Portraits of Wildflowers

Perspectives on Nature Photography

Red and green at Inks Lake State Park

with 20 comments

One reason I headed out to Inks Lake State Park on May 6th was that some of the prickly pear cactus flowers there in other springtimes have displayed more red than I see in their Austin counterparts. The top picture shows that was true this year, too. In contrast to that red, look at all the placid green around one inlet.

  

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Did you hear about how the imaging technique of photogrammetry has revealed details of cave art in Alabama from about 2000 years ago? “The motifs, which depict human forms and animals, are some of the largest known cave images found in North America and may represent spirits of the underworld.” Check it out.

© 2022 Steven Schwartzman

 

 

 

Written by Steve Schwartzman

May 15, 2022 at 4:27 AM

20 Responses

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  1. I love the closeup of the cactus flower

    beth

    May 15, 2022 at 5:53 AM

  2. I love the reflections.

    circadianreflections

    May 15, 2022 at 8:38 AM

  3. Nice post

    Rehoboth

    May 15, 2022 at 8:42 AM

  4. A touch of red in a sea of green! I like reflections in the pond, Steve.

    Peter Klopp

    May 15, 2022 at 9:05 AM

    • That second picture hardly reflects the drought the region is in. The prickly pear doesn’t mind; many other species do.

      Steve Schwartzman

      May 15, 2022 at 11:22 AM

  5. Gorgeous cactus flower! I love the feathery edges on the red markings against the yellow.

    Ann Mackay

    May 15, 2022 at 9:13 AM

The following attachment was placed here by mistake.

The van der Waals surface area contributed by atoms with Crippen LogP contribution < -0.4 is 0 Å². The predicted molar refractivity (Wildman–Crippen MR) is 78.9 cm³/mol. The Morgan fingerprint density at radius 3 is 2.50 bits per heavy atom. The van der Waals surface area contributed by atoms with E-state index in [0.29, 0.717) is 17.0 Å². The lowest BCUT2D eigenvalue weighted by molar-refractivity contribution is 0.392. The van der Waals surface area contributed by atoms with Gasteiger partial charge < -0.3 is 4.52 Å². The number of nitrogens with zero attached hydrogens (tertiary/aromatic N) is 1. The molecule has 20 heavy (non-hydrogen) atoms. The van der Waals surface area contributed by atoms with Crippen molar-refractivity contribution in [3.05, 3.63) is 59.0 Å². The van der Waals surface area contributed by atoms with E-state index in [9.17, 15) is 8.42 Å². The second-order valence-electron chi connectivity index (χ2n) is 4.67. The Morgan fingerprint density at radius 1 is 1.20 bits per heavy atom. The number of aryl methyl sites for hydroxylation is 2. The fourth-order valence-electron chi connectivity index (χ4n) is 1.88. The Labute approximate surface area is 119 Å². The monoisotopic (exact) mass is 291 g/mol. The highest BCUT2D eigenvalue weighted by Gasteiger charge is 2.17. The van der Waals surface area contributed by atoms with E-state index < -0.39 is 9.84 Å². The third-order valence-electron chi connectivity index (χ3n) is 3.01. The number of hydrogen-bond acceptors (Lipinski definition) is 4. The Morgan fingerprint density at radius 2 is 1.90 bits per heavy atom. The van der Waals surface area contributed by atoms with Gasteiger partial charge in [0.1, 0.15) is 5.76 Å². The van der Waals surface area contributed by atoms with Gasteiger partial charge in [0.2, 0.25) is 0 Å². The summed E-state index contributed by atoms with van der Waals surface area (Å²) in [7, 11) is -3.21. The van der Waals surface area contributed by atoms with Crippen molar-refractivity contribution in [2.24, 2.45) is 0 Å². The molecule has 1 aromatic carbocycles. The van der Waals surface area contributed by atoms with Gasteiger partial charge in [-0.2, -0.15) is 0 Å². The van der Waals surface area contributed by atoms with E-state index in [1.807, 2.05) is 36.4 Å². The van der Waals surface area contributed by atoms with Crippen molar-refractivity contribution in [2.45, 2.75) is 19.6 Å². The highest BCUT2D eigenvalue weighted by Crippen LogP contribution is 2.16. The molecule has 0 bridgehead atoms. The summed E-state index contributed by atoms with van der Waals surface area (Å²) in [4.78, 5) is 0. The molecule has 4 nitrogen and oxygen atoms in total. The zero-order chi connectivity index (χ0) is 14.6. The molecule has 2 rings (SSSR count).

6. Look but don’t touch. Amazing how something so beautiful can be perched upon something so threatening.

    Steve Gingold

    May 15, 2022 at 6:06 PM

    • I can tell you from many contacts over the years that getting good pictures of prickly pear cactus sometimes entails getting poked with spines. Even worse is ending up with one or more glochids in my skin. One has worked its way out of a finger on my right hand from last week but another still seems embedded in a finger on my left hand. Occupational hazards.

      Steve Schwartzman

      May 15, 2022 at 6:14 PM

  7. I was astonished by the variety among the prickly pear blooms I found in the hill country. As you know, some differences are due to species, but even on the same plant there can be delightful differences. The red and yellow combination is one of my favorites — at least, on a plant if not on a snake.

    I have a blog friend who often goes to Inks Lake to camp with her family. It certainly looks like a pleasant place. I wonder if the water in ponds and lakes helps to develop their own microclimates: places of green refuge even during drought.

    shoreacres

    May 16, 2022 at 6:59 AM

    • Variety indeed, and I’m glad you got to experience it. Most of the prickly pear flowers I find in Austin are all-yellow (other than the green stigma), or yellow with a little orange. It was worth driving an hour west to see some with their rich red. These flowers attract many insects along with nature photographers, as I’ll be showing next week.

      Inks Lake State Park remains a good destination even in years like this one, when drought has kept down many of the wildflowers. Pink granite, of which there’s plenty, and the lichens that grow on the rock, of which there are also plenty, don’t care about a drought. And yes, the park has a zillion campsites.

      Steve Schwartzman

      May 16, 2022 at 7:29 AM

  8. The prickly pear is beautiful, the pond scene serene, and the information about the cave carvings fascinating. I also learned a new word–photogrammetry.

    tanjabrittonwriter

    May 16, 2022 at 4:17 PM


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